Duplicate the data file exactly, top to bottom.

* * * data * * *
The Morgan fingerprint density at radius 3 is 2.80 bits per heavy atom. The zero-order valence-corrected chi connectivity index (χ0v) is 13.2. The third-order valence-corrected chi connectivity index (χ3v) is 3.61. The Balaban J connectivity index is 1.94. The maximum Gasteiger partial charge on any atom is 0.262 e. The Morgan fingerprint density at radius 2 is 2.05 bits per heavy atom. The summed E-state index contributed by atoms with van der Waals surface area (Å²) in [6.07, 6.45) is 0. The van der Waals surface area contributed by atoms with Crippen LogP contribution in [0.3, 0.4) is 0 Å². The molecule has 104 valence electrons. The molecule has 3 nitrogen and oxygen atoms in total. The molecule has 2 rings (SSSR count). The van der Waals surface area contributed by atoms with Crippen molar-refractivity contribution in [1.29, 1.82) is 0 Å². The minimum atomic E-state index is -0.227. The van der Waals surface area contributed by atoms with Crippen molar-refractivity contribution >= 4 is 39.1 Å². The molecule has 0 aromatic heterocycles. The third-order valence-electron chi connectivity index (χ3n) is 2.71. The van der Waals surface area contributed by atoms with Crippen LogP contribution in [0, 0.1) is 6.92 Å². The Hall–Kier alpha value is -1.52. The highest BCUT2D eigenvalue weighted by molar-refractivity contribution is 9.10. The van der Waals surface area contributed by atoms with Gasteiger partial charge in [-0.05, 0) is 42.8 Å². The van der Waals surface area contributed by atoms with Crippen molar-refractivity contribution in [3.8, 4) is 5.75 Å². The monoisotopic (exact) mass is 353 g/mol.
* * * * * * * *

The Morgan fingerprint density at radius 3 is 2.80 bits per heavy atom. The zero-order valence-corrected chi connectivity index (χ0v) is 13.2. The third-order valence-corrected chi connectivity index (χ3v) is 3.61. The Balaban J connectivity index is 1.94. The maximum Gasteiger partial charge on any atom is 0.262 e. The Morgan fingerprint density at radius 2 is 2.05 bits per heavy atom. The summed E-state index contributed by atoms with van der Waals surface area (Å²) in [6.07, 6.45) is 0. The van der Waals surface area contributed by atoms with Crippen LogP contribution in [0.3, 0.4) is 0 Å². The molecule has 104 valence electrons. The molecule has 3 nitrogen and oxygen atoms in total. The molecule has 2 rings (SSSR count). The van der Waals surface area contributed by atoms with Crippen molar-refractivity contribution in [1.29, 1.82) is 0 Å². The minimum atomic E-state index is -0.227. The van der Waals surface area contributed by atoms with Crippen molar-refractivity contribution >= 4 is 39.1 Å². The molecule has 0 aromatic heterocycles. The third-order valence-electron chi connectivity index (χ3n) is 2.71. The van der Waals surface area contributed by atoms with Crippen LogP contribution in [0, 0.1) is 6.92 Å². The Hall–Kier alpha value is -1.52. The highest BCUT2D eigenvalue weighted by molar-refractivity contribution is 9.10. The van der Waals surface area contributed by atoms with Gasteiger partial charge in [-0.05, 0) is 42.8 Å². The van der Waals surface area contributed by atoms with Crippen molar-refractivity contribution in [3.8, 4) is 5.75 Å². The monoisotopic (exact) mass is 353 g/mol.